How to cut your food bills
Published on 29 June 2023 11:40 AM
Food bills have risen 19 per cent in the last year – our cookery tutor and healthy lifestyle coach Anne Iarchy offers advice on cutting down your food costs without compromising your health.
Create a budget: Start by setting a monthly budget for your food expenses. This will give you a clear idea of how much you can afford to spend on groceries and dining out.
Plan your meals: Plan your meals in advance, preferably for a week. If you shop in a supermarket such as Aldi where you know the special fruit and veg on special offer that week, build your meal plan around those ingredients. Planning your meals also allows you to make a shopping list based on the ingredients you need, reducing the chances of impulse purchases. Meal planning also allows you to reuse ingredients that otherwise might go to waste. Think celery for instance, which does get used a lot as a base for many recipes, you only need a few stalks of it each time.
Make a shopping list: Always shop with a list and stick to it. This helps you avoid buying unnecessary items and ensures that you only purchase what you need.
Shop for special offers: Consider buying non-perishable items that are on special offer, especially if they have a long shelf life. This can often save you money in the long run. However, be mindful of perishable items that may go to waste if you buy too much. The following weeks, plan your meals around the items you bought.
Compare prices: Check prices at different grocery stores in your area to find the best deals. Consider shopping at discount stores or using coupons to save even more.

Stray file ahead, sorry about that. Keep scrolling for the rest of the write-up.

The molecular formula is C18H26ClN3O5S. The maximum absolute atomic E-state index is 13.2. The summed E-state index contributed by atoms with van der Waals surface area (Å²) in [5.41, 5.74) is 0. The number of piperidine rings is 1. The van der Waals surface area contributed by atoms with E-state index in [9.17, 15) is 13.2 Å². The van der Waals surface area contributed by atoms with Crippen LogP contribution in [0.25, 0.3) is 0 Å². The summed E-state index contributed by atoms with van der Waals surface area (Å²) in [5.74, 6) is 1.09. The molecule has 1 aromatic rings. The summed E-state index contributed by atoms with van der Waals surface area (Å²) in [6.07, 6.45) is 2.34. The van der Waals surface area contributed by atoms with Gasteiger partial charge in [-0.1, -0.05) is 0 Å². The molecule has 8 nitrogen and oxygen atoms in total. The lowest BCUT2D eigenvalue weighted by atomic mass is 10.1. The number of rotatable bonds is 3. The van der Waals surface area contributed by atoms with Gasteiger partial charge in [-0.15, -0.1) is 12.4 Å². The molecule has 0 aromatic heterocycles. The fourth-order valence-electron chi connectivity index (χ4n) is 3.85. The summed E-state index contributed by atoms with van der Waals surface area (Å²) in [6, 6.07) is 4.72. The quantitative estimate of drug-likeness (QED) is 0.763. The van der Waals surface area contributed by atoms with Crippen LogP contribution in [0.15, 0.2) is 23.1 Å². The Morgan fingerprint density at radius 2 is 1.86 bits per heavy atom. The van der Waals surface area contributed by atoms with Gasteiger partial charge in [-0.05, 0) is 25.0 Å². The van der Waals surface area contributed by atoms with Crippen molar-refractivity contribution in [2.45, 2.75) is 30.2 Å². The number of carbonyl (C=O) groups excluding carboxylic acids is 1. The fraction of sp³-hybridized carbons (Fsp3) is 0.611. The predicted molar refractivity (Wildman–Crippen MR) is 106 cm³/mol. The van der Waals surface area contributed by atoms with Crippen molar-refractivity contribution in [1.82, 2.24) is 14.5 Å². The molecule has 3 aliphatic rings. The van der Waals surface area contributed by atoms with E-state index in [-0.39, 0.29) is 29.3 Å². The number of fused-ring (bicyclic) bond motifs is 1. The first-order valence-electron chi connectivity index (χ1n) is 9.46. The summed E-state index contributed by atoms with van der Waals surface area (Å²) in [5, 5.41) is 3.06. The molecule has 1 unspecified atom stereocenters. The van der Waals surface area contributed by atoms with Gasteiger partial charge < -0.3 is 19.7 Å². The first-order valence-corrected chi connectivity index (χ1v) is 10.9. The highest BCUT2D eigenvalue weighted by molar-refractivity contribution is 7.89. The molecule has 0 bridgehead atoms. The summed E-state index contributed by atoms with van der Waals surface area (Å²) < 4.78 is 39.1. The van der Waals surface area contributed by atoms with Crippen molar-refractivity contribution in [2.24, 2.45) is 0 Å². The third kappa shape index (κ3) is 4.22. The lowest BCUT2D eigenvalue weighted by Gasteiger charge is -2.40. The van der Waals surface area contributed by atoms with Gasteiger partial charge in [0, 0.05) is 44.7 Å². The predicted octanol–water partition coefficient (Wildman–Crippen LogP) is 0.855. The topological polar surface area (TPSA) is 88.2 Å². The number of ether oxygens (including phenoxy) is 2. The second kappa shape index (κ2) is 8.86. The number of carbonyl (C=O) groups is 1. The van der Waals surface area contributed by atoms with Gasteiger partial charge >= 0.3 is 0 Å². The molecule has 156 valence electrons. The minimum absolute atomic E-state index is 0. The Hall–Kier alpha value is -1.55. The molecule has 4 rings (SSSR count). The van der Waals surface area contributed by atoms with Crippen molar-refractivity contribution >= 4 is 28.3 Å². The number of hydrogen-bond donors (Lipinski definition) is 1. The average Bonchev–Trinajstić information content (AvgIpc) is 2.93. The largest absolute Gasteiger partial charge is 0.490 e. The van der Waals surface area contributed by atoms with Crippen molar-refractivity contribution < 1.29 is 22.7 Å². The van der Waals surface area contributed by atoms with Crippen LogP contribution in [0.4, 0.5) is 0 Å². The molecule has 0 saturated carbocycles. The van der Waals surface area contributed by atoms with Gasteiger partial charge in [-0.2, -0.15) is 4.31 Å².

Cook at home: Eating out or ordering takeout can be expensive. Cooking meals at home is usually more cost-effective. Learn to cook your favourite dishes and experiment with new recipes to make it enjoyable.
Meal prepping: Dedicate some time each week to meal prepping. Cook larger quantities of food and divide them into portions for the week. This can save you time and money by avoiding the need for last-minute takeout or dining out. If you don’t enjoy eating the same meal through the week, get some containers and freeze your portions. That way you’ll have some “home cooked ready meals” at hand for days you don’t feel like cooking.
Buy generic or store brands: Consider purchasing generic or store-brand products instead of name-brand items. They are often cheaper and can be of comparable quality.
Avoid convenience foods: Pre-packaged convenience foods like frozen meals or individually wrapped snacks tend to be more expensive. Opt for fresh ingredients and prepare your meals from scratch whenever possible.
Reduce food waste: Be mindful of food waste by properly storing and using leftovers. Get creative with using leftovers in new recipes or freezing them for future meals.
Frozen vegetables and fruit are handy: Frozen fruit and vegetables contain nearly as many nutrients as fresh. They are picked from fresh and frozen straight away. They are often cheaper than fresh, and are handy to have in the freezer to up your 5-a-day in an easy way. As they are frozen, there is no waste at all. Only defrost and cook what you need. They are much better than tinned fruit and vegetables as those contain preservatives.